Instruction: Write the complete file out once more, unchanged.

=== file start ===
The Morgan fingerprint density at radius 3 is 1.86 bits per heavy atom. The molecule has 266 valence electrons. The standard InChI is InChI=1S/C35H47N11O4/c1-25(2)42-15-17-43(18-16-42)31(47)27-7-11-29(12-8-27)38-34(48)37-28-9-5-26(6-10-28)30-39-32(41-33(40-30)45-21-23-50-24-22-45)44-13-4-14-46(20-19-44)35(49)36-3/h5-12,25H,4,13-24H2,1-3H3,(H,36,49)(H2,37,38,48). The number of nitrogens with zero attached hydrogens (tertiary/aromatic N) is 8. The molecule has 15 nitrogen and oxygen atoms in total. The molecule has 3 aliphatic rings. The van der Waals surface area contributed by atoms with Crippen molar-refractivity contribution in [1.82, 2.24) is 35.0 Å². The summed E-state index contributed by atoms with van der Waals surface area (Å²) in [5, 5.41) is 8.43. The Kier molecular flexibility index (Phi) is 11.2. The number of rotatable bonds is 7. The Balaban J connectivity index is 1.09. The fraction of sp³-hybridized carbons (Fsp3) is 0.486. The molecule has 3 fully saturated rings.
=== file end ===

The Morgan fingerprint density at radius 3 is 1.86 bits per heavy atom. The molecule has 266 valence electrons. The standard InChI is InChI=1S/C35H47N11O4/c1-25(2)42-15-17-43(18-16-42)31(47)27-7-11-29(12-8-27)38-34(48)37-28-9-5-26(6-10-28)30-39-32(41-33(40-30)45-21-23-50-24-22-45)44-13-4-14-46(20-19-44)35(49)36-3/h5-12,25H,4,13-24H2,1-3H3,(H,36,49)(H2,37,38,48). The number of nitrogens with zero attached hydrogens (tertiary/aromatic N) is 8. The molecule has 15 nitrogen and oxygen atoms in total. The molecule has 3 aliphatic rings. The van der Waals surface area contributed by atoms with Crippen molar-refractivity contribution in [1.82, 2.24) is 35.0 Å². The summed E-state index contributed by atoms with van der Waals surface area (Å²) in [5, 5.41) is 8.43. The Kier molecular flexibility index (Phi) is 11.2. The number of rotatable bonds is 7. The Balaban J connectivity index is 1.09. The fraction of sp³-hybridized carbons (Fsp3) is 0.486. The molecule has 3 fully saturated rings.